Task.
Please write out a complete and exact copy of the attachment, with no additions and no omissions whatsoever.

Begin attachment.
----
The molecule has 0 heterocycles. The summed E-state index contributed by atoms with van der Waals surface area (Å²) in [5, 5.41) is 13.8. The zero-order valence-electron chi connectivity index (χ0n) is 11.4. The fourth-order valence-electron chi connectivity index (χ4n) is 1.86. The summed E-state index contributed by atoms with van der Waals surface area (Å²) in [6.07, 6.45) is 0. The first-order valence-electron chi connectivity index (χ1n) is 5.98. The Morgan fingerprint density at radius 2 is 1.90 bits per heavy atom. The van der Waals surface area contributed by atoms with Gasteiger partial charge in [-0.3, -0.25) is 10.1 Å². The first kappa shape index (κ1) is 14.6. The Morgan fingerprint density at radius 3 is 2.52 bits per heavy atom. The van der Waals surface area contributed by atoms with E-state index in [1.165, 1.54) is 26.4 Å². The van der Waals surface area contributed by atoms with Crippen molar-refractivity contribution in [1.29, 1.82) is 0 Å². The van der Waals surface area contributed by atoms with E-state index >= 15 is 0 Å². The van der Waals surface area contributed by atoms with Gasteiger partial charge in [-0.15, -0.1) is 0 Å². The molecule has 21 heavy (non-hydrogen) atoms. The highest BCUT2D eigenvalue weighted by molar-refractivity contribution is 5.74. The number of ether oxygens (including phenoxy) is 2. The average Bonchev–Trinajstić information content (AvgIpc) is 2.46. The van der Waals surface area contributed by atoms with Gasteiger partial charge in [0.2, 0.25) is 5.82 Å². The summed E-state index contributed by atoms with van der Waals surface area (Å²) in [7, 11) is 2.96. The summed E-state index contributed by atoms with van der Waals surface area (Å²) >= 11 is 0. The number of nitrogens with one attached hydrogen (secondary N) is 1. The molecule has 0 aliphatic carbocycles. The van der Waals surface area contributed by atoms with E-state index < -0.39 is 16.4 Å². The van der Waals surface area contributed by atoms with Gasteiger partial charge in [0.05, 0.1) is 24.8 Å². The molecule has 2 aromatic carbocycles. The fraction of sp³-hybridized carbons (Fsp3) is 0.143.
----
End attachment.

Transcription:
The molecule has 0 heterocycles. The summed E-state index contributed by atoms with van der Waals surface area (Å²) in [5, 5.41) is 13.8. The zero-order valence-electron chi connectivity index (χ0n) is 11.4. The fourth-order valence-electron chi connectivity index (χ4n) is 1.86. The summed E-state index contributed by atoms with van der Waals surface area (Å²) in [6.07, 6.45) is 0. The first-order valence-electron chi connectivity index (χ1n) is 5.98. The Morgan fingerprint density at radius 2 is 1.90 bits per heavy atom. The van der Waals surface area contributed by atoms with Gasteiger partial charge in [-0.3, -0.25) is 10.1 Å². The first kappa shape index (κ1) is 14.6. The Morgan fingerprint density at radius 3 is 2.52 bits per heavy atom. The van der Waals surface area contributed by atoms with E-state index in [1.165, 1.54) is 26.4 Å². The van der Waals surface area contributed by atoms with Crippen molar-refractivity contribution in [1.29, 1.82) is 0 Å². The van der Waals surface area contributed by atoms with E-state index >= 15 is 0 Å². The van der Waals surface area contributed by atoms with Gasteiger partial charge in [-0.15, -0.1) is 0 Å². The molecule has 21 heavy (non-hydrogen) atoms. The highest BCUT2D eigenvalue weighted by molar-refractivity contribution is 5.74. The number of ether oxygens (including phenoxy) is 2. The average Bonchev–Trinajstić information content (AvgIpc) is 2.46. The van der Waals surface area contributed by atoms with Gasteiger partial charge in [0.2, 0.25) is 5.82 Å². The summed E-state index contributed by atoms with van der Waals surface area (Å²) in [7, 11) is 2.96. The summed E-state index contributed by atoms with van der Waals surface area (Å²) >= 11 is 0. The number of nitrogens with one attached hydrogen (secondary N) is 1. The molecule has 0 aliphatic carbocycles. The van der Waals surface area contributed by atoms with E-state index < -0.39 is 16.4 Å². The van der Waals surface area contributed by atoms with Gasteiger partial charge in [0.05, 0.1) is 24.8 Å². The molecule has 2 aromatic carbocycles. The fraction of sp³-hybridized carbons (Fsp3) is 0.143.